Book: Guadalupe, Mother of the New Creation by Virgil Elizando - answering the question: How does Elizando present the Guadalupe apparaiton as an example of "Conversion within one's own tradition"?

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"There is no doubt that everyone is called to repent and convert, but, practically speaking, conversion means totally different things to different people, depending on where they are within socio-cultural structures" (Elizando 2002: 81). In his book, Guadalupe: Mother of the New Creation, Virgil Elizando explores and illustrates the truth in the above statement, and how this change of heart, called conversion, is actually brought about. He does this by comparing the means and methods of conversion by the Spanish - with their violent, forced re-culturation, and attempted "European-ization" of the Nahuatl, with that of the apparition of La Virgen de Guadalupe. La Madrecita Querida, (the Blessed Mother,) a messenger of the true gospel and mother of the living Christ brought hope, love, acceptance, empowerment, and an embracing of the Nahuatl people, history, and culture - which resulted in the opportunity for their true conversion to Christianity.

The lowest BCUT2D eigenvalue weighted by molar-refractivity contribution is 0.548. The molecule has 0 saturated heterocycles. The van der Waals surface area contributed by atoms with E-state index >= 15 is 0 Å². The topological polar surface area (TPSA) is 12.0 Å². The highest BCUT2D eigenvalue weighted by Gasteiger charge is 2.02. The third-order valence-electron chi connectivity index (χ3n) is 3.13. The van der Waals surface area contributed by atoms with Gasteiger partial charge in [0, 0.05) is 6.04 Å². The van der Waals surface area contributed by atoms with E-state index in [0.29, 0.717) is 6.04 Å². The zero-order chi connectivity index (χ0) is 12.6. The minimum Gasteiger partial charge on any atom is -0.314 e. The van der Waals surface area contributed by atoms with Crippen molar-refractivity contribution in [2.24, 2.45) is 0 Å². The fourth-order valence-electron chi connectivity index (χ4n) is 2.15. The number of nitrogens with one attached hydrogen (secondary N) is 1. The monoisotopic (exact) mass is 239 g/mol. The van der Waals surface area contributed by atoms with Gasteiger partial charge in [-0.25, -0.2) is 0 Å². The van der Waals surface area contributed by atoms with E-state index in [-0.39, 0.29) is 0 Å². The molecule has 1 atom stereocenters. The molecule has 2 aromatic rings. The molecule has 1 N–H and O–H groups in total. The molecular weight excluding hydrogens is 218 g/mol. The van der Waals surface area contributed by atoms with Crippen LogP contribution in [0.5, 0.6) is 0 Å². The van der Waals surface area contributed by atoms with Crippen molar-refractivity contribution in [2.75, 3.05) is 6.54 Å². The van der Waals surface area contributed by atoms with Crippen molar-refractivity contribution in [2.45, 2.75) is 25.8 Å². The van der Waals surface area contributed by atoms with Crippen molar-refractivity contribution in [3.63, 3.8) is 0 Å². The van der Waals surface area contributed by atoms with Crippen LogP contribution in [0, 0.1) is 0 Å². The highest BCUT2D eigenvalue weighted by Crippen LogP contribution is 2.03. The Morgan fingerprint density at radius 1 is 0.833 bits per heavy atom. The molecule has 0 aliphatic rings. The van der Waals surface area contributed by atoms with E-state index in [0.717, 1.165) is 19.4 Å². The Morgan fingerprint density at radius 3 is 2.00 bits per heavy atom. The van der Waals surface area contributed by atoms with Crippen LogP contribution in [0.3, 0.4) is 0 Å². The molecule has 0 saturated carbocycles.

The Spanish conquistadors that arrived in the New World were confronted with a plethora of indigenous people groups - these groups stood out as bizarrely different from the Europeans, in their language, clothing, culture, and most importantly, their religious practices, which included some human sacrifice, blood-letting, and a veritable pantheon of gods and goddesses.

The Spaniards came to the rescue - with their God, religion, & most importantly their armies, to save the native peoples from themselves. These simple people appeared to the cultured Europeans as lesser beings, created just a little higher than the beasts, incapable of being trusted, but with a desperate need for conversion from their obviously pagan and demonic ways. However, the conversion that the Nahuatl were presented with by the Spanish priests had very little to do with the change of heart described by Elizando. Conversion meant that all aspects of Nahuatl culture would be removed and rejected.